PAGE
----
Frank and April (Leonardo DiCaprio and Kate Winslet) are the Wheelers, a seemingly perfect couple living in suburbia in 1950s America. Frank works in the city, whilst April stays at home and takes care of the kids. Whilst from the outside they both seem happy, internally they both strive for something more, be it lost dreams, someone else to share the bed, or simply some good old fashioned happiness.
This is not a film of action, of blockbuster set pieces resplendent in explosions or combat. Nor is it a sweeping romance with flights of whimsy and a lovey-dovey happy ending. No, this is a solid drama, an almost no-frills affair, that takes the time to sit with the characters as they go about the ups and [mostly] downs of their lives. Dramatic films are rarely the most popular, yet they offer tremendous potential in terms of script and performances, as well as cinematography and score. Whilst this film cannot necessarily be described as an enjoyable watch, it is at least admirable in terms of all those factors. DiCaprio and Winslet, reuniting for the first time since Titanic, both give some of their best performances here, and the fact that neither of them was nominated for an academy award for their work would be criminal were it not for an exceedingly strong acting crop that year. As it stands, Winslet was not only nominated but won the acting Oscar for The Reader in the same year, but personally I think Revolutionary Road saw her give a much more layered display, that was probably only neglected due to it being a more subtle, less showy performance. She perfectly embodies heartbreak, despair, disappointment and joy, all while looking absolutely stunning in the process – and without even getting her kit off. DiCaprio, too, is a joy to behold, barely sheathing his simmering rage at the direction his rudderless life has taken, whilst elsewhere oozing a smooth cool at the office or amongst friends.
Even more than the leads, for me this film is about the supporting actors. Dylan Baker is always a welcome presence, and here he is criminally underused as Frank’s colourful colleague, all bowtie, teeth and denial of responsibilities. David Harbour and Kathryn Hahn and also good as the Wheeler’s friends and neighbours, and Kathy Bates makes the most of a small role as their real estate agent. Where the casting really succeeds, however, is with Michael Shannon as John, Bates’ son, a genius mathematician recently released from psychiatric care for attempting to kill his mother with a chair. Yes, I know, I love this guy, but justifiably so, and he is easily the best part of this film, despite being in only two or three scenes, and in fact he was rewarded with his first (presumably of many, I’m sure) Oscar nomination for supporting actor. John’s mother has decided that he needs to meet new people, to reintegrate into society, so she invites herself, her husband and her son round to dinner with Frank and April, and John’s presence is more than felt. He is rude, outspoken and thoroughly inappropriate, which as long as you’re not sat at the table leads to some highly entertaining outbursts and confrontations. I’d cry out for more scenes with him, but I fear he’d have overbalanced the film, and in this case a little goes a long way.Not only is the acting superb, but the film looks beautiful too. Director Sam Mendes collaborated again with his regular director of photography Roger Deakins (Jarhead, Skyfall) to paint an idealistic vision of suburbia that seems to be forever bathed in a light golden glow, thereby making the cracks that appear ever more prominent. The repeated use of the same track on the score for once wasn’t annoying, possibly due to the delightful tune in question, but also because it fit the film so well. The 50s setting is at times distracting, especially when a character drinks and smokes whilst pregnant, and the copious amount alcohol consumed during lunchbreaks, but now I’ve watched more Mad Men (which preceded the film by one year) I’ve become more indoctrinated into that way of life and thinking. I really wish people still said “swell,” without referring to a growth on their leg.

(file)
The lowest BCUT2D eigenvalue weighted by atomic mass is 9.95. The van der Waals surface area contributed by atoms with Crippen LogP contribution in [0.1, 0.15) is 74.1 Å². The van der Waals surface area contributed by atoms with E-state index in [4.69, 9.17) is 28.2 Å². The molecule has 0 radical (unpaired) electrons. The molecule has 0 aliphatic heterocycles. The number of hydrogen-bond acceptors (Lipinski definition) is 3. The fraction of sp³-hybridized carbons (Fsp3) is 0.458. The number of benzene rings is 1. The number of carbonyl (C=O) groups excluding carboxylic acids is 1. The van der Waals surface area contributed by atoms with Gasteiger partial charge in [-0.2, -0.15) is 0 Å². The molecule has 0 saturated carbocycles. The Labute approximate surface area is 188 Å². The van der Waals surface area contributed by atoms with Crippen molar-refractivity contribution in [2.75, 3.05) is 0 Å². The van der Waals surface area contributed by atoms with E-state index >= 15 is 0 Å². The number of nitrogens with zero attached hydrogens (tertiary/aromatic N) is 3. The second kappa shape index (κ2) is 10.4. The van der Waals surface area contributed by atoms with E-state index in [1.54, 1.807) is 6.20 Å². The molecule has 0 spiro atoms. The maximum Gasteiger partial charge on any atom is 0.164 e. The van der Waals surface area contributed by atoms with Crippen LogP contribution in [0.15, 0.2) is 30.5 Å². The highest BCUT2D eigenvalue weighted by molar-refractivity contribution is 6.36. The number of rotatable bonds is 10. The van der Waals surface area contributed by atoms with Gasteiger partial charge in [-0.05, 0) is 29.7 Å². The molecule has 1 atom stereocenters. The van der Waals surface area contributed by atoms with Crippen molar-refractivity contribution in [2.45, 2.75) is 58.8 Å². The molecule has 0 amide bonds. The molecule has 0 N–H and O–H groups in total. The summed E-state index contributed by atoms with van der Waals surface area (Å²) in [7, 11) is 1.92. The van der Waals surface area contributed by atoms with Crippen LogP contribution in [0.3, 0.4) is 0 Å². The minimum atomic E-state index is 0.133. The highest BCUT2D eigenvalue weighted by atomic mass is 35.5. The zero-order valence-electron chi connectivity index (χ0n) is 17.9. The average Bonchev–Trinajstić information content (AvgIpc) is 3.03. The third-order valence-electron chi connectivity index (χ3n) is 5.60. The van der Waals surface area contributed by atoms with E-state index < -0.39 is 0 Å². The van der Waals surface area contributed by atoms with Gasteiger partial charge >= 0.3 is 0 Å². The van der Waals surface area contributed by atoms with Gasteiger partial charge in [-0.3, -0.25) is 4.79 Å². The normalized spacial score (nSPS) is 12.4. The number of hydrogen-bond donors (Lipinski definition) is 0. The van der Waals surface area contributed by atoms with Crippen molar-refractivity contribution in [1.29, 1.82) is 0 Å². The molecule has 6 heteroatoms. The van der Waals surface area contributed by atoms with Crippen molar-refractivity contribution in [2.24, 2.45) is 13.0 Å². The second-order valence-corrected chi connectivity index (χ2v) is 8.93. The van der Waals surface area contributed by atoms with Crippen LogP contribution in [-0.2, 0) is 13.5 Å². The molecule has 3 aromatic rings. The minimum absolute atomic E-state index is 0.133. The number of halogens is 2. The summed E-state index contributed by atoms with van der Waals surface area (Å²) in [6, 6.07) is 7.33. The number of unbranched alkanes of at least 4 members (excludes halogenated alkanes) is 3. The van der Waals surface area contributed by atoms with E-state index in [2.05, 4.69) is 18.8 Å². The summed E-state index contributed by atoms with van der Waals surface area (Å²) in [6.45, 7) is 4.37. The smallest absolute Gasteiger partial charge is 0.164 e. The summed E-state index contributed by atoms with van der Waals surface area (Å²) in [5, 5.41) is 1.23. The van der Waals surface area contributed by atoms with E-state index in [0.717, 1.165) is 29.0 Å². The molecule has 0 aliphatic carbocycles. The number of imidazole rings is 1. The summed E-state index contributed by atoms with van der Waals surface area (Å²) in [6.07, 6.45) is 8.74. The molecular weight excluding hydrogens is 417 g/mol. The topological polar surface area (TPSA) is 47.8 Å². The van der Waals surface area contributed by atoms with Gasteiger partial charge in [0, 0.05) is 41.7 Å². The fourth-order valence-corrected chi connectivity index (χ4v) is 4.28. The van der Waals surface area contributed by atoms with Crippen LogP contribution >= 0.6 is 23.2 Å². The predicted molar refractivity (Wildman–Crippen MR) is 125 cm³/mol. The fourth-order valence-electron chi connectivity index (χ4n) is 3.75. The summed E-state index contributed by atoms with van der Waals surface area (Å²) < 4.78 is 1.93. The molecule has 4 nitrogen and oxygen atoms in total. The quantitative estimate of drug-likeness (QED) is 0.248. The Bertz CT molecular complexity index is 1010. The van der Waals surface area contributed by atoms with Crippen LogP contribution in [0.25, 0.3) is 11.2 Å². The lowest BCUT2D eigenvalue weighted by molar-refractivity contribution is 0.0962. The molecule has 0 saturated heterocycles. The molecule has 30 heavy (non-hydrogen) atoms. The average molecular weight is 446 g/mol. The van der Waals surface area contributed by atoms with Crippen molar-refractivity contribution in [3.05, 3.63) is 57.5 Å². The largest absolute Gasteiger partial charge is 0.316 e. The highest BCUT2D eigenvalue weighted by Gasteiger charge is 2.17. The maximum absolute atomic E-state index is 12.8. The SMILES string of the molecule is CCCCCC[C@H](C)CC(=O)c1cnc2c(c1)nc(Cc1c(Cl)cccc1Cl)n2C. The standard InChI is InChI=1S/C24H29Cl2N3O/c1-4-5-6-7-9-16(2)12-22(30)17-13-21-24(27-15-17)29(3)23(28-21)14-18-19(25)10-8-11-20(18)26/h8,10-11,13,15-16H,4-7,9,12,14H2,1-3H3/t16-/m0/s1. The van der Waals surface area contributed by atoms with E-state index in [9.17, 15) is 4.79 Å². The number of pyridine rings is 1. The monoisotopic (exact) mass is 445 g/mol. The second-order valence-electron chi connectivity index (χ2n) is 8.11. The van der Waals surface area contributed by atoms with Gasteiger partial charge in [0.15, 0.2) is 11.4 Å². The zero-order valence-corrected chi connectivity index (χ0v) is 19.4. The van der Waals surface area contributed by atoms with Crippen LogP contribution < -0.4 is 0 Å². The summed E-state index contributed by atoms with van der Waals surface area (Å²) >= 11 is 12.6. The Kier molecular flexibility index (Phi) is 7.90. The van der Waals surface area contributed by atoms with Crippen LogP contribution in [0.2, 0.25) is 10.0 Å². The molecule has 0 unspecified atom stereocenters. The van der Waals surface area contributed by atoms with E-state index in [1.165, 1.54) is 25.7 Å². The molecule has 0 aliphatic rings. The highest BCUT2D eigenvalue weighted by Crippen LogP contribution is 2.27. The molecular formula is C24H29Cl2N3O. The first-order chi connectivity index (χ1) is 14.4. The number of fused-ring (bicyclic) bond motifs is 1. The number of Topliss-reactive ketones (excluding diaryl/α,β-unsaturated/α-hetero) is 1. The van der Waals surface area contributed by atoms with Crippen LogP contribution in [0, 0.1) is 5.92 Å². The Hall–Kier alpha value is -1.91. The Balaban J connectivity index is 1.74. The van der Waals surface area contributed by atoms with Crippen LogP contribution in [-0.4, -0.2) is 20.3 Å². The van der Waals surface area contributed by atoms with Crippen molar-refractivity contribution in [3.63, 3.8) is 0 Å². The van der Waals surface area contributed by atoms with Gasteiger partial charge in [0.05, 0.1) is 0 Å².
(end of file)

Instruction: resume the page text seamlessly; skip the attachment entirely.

In a recent discussion on the Lambcast it came up that not many people liked this film – or at least, they didn’t wish to see it again – and whilst I can understand that – it’s not exactly a feel-good picture – I personally believe there is a lot to appreciate here, especially in terms of several acting masterclasses.
Choose film 8/10